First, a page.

In our opinion, the District Court correctly applied the decisions of the Supreme Court and was fully justified in granting summary judgment.


In appeal No. 14,517, the District Court ruled that the first plan "on its face, is not a minimum or reasonable start to desegregate the school system of Chattanooga with all deliberate speed" as required by the decisions of the Supreme Court and tentatively rejected it.


Under this plan, the first step was the Board's educational activities which the District Court held was not a sufficient start. We are affirming this decision in No. 14,444. Additional steps in the plan provided that desegregation was not to begin until the 1962-1963 school year and then only with respect to grades one, two and three of "selected schools." The fourth grade of the selected schools would be desegregated in September 1963, fifth grade in September 1964 and so on until each grade in the selected schools is desegregated. The plan did not disclose the number of schools to be selected for desegregation or the reasons for the selection. It provided for desegregation in other schools after the 1962-1963 school year according to plans to be submitted by the Board and approved by the District Court, but was silent on the manner or time of selection and was also indefinite as to other special programs for desegregation mentioned therein.


The plan further provided for the establishment of single school zones based upon location and size of school buildings and school population without regard to race and that in the transition from the existing zones to single zones children may continue to attend the schools to which they were assigned under existing Board policy. This meant that the children could remain where they were until all grades have been desegregated in all the schools. The plan was indefinite as to when desegregation would take place in all of the schools.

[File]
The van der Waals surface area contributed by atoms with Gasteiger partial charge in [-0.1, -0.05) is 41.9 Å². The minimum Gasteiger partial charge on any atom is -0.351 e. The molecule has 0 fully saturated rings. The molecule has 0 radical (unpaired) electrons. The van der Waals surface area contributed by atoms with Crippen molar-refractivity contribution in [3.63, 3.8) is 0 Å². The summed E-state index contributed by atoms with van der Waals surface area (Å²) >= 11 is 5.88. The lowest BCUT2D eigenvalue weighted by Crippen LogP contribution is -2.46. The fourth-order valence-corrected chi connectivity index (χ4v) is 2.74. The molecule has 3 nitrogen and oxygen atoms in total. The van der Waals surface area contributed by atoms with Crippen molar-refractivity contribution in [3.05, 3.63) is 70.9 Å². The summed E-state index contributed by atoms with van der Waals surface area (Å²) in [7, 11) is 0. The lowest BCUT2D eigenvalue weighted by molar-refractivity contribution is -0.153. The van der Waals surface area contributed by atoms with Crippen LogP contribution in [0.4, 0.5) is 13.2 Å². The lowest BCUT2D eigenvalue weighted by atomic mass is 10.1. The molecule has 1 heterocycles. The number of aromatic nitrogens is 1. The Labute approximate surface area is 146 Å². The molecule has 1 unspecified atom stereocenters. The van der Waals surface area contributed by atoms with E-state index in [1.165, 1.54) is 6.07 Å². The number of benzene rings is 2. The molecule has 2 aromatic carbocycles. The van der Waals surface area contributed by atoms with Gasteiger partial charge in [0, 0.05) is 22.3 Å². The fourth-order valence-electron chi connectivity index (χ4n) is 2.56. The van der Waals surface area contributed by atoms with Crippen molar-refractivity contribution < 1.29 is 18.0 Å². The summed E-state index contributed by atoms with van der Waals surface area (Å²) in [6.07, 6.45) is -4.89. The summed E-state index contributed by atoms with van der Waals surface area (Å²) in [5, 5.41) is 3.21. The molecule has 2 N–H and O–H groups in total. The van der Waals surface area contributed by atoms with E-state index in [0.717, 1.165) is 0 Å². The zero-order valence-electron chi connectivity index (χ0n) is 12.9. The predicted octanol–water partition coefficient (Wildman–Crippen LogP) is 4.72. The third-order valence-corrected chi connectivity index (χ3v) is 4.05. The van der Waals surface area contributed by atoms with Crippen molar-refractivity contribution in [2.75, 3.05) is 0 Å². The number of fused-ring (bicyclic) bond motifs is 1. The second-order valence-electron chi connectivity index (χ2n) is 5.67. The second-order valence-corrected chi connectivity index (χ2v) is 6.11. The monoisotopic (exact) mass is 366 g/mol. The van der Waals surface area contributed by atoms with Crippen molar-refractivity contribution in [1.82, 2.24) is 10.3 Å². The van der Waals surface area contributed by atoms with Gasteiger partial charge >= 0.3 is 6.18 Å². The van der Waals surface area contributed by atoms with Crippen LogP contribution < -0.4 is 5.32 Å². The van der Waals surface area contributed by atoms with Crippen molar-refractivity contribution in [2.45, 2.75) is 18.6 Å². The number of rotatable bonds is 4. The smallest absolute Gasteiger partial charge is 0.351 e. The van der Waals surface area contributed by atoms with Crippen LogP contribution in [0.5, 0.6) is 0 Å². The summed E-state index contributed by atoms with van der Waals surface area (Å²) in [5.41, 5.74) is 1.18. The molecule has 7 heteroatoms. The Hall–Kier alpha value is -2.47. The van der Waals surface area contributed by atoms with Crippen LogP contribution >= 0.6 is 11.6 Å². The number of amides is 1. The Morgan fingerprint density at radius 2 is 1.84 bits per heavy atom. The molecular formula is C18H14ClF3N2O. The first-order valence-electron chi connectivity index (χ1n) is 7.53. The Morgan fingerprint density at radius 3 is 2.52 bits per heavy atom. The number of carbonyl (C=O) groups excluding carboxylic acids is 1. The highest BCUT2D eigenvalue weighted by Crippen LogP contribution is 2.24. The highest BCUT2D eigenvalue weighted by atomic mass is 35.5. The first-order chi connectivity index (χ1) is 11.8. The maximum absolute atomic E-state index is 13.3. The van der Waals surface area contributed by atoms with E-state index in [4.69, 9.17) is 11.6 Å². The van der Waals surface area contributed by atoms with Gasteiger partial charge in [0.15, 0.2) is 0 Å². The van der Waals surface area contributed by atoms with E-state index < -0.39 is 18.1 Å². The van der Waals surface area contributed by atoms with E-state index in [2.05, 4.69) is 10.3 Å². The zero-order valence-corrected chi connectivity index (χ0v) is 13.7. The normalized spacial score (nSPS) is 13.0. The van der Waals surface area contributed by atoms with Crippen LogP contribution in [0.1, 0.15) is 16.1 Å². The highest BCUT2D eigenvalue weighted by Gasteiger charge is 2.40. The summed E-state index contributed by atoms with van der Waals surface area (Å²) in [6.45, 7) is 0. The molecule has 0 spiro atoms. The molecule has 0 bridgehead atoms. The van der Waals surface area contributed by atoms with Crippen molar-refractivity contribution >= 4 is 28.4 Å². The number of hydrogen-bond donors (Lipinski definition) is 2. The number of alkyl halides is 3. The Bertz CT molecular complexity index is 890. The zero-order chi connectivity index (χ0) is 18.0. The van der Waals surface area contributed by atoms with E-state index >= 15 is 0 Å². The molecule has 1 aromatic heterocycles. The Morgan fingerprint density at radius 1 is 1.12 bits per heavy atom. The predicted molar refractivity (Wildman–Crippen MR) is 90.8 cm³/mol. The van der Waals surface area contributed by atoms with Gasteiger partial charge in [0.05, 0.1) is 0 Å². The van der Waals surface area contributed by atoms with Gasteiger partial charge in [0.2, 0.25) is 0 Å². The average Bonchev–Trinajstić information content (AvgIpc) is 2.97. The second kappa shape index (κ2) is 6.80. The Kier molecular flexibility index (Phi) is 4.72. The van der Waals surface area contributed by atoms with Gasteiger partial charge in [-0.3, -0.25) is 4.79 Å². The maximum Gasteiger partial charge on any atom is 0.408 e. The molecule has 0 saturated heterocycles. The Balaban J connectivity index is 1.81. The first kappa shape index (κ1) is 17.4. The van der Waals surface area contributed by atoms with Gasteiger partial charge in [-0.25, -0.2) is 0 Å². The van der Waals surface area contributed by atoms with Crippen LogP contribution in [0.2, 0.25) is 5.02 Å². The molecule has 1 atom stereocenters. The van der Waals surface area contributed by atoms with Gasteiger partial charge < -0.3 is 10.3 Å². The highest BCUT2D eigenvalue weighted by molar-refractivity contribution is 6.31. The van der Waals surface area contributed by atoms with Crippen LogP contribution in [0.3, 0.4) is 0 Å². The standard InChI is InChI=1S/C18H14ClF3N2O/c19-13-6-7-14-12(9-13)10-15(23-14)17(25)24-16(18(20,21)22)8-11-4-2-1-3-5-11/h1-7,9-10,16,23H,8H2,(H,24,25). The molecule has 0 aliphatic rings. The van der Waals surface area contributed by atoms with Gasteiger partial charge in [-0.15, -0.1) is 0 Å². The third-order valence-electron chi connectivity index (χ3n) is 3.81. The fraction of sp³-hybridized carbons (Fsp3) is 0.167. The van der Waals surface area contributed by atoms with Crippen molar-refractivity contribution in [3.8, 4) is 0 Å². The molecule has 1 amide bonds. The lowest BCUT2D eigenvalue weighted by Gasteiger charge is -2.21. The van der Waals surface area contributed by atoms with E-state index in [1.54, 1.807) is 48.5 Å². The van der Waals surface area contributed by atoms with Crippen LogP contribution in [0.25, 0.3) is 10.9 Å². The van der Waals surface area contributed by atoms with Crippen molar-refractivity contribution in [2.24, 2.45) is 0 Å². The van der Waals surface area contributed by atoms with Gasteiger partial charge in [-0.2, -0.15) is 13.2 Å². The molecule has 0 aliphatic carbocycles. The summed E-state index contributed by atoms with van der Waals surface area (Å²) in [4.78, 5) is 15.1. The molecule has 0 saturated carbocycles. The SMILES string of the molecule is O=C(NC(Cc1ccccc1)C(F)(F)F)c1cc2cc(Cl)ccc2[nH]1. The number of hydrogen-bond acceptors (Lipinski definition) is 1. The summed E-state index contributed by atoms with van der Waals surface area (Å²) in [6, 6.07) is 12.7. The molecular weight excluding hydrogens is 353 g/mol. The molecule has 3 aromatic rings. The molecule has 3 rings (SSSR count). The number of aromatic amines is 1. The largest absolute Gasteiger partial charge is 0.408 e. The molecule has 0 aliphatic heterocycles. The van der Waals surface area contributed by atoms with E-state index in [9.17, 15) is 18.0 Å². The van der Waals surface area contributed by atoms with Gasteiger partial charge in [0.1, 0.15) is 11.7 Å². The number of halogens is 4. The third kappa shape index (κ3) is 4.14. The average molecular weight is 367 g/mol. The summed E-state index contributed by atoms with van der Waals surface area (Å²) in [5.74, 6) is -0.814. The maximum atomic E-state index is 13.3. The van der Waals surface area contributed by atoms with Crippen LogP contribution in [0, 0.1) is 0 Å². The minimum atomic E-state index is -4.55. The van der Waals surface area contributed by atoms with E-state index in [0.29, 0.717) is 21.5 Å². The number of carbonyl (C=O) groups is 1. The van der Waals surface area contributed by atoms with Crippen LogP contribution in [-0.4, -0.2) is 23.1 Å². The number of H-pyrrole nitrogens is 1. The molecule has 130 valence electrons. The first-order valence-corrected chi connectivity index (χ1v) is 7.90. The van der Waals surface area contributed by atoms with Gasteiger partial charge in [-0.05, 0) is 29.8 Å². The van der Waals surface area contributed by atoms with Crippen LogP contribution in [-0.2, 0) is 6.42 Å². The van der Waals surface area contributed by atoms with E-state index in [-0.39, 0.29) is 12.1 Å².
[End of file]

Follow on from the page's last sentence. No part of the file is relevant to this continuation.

The plan gave parents an election to have their children remain in segregated schools or attend a desegregated school by giving written notice to the Board before a certain date.


It further provided for the transfer of students in desegregated schools upon showing good cause and one reason regarded as good cause is "(a) When a student">student would otherwise be required to attend a school where the majority of students in that school or in his class are of a different race."


In our opinion, the order of the District Court tentatively rejecting the first plan and requiring the filing of an alternate one was within the discretion of the Judge to make and we do not find that there has been any abuse of discretion.


The judgment in each case is affirmed.



Brown v. Board of Education, 347 U.S. 483, 74 S.Ct. 686, 98 L.Ed. 873 (1954); Brown v. Board of Education, 349 U.S. 294, 75 S.Ct. 753, 99 L.Ed. 1083 (1955)